It’s the kind of jewelry you might find in a Moroccan street market or on a well-dressed belly dancer: colorful, exotic layers that clink and jangle as the wearer moves.
Xavier Guerrand-Hermès, a director of the Paris-based fashion empire, spent three decades collecting North African jewelry and photography, and the creme of his collection is on view at the Philadelphia Museum of Art and the accompanying book Desert Jewels.
Surrounding the jewelry cases are textiles from the region and photographs of the characters who inhabited it in the late 19th and early 20th century. Don’t expect much jewelry in these shots, beyond a couple portraits of women in headdresses, belts and necklaces. But the photos lend a sense of place for the jewelry, most of it displayed for the first time.
One case is devoted to jeweled headbands worn with veils. Nearby are elaborately beaded necklaces bulky enough to double as body armor.
With the exception of a few gold fibulae, most of the jewels are of silver and not-so-precious beads. What stands out are the flamboyant colors and textures – chunky coral and amber beads layered with green-and-gold enamel work and engraved silver from Tiznit, glass, coins, buttons, shells, a few faux rubies.
A lot of what North African women wore, they made themselves. “All kinds of materials were mixed together in these amazing compositions, mostly self-made,” says Enid Schildkrout, curator for the Museum for African Art. “There are specialist silversmiths and goldsmiths but people would often remake the jewelry. If you look closely, you can see these pieces could be taken apart and recombined, the same way people would unravel old textiles and reweave them into something else.
“We tend to think of jewelry as something fixed the way you bought it, but these are very rich assemblages that can be taken apart so even the elements could be traded and valued separately.”
Jewelry has always been the ultimate form of portable wealth, after all. “Jewelry was worn in North Africa for a lot of reasons,” says Schildkrout. “It was worn as a sign of beauty, wealth, status, demarcating whether a woman was married or not married.” (Some things haven’t changed.)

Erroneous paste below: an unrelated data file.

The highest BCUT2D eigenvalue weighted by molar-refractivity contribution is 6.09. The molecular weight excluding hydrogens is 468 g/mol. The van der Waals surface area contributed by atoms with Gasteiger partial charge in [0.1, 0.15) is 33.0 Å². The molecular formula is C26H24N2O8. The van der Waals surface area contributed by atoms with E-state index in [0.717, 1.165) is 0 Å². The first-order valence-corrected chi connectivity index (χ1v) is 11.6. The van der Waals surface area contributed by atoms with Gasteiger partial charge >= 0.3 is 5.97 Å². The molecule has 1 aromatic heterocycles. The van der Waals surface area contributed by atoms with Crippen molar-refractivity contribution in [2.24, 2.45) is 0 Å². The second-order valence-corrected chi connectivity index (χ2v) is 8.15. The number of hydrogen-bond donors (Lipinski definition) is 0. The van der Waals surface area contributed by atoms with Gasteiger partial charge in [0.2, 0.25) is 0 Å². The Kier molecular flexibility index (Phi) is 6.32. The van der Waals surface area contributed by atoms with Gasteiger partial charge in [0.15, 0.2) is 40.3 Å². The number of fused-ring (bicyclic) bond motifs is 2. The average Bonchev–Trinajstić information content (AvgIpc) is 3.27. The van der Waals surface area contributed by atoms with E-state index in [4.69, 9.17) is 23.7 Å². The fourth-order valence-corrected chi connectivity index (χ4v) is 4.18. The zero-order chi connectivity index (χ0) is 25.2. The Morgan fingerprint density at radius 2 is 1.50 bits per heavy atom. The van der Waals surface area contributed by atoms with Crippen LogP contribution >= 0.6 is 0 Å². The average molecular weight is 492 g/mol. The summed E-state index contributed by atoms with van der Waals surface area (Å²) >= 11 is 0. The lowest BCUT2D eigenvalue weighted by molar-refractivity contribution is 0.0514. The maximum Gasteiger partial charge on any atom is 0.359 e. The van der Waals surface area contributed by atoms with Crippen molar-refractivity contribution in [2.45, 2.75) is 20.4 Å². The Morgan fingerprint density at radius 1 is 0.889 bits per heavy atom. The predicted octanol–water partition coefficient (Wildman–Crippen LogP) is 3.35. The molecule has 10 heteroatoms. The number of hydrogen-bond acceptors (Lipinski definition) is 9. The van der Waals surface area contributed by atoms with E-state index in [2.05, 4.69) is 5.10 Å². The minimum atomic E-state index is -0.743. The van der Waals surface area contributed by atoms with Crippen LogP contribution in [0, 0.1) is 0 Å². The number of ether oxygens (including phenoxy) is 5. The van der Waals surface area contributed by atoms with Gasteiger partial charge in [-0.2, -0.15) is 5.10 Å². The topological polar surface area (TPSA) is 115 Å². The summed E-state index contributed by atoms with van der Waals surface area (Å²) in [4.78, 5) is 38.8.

“Women would collect jewelry and wear it but it was also a form of stored wealth because a woman could sell her own jewelry.” A woman’s jewels were a form of protection, she says, both from the poverty of divorce and the ever-present Evil Eye.
An especially potent, protective symbol in North Africa was the hand. One case in the exhibit is filled with jewelry designed around hand-shaped pendants and charms known as khamsa.
“In the image of the hand, or khamsa, the five fingers relate to the five pillars of Islam,” Schildkrout says. “That made it a protective amulet or charm.”
And yet, at least one silver khamsa pendant here is covered with Hebrew inscriptions. A lot of the silversmiths who made these jewels were Jews, Schildkrout explains, many of whom came to Morocco during the period when the Muslims ruled Spain.
It’s just one example of the merging of cultures that makes North Africa such an exotic and mysterious place. Kind of makes sense that a Hermès would find this stuff so inspiring, doesn’t it?
Desert Jewels: North African Jewelry and Photography from the Xavier Guerrand-Hermès Collection, organized by the Museum for African Art in New York, opened at the Philadelphia Museum of Art on September 4 and runs through December 5.
All images here are courtesy of Karen L. Willis/Museum for African Art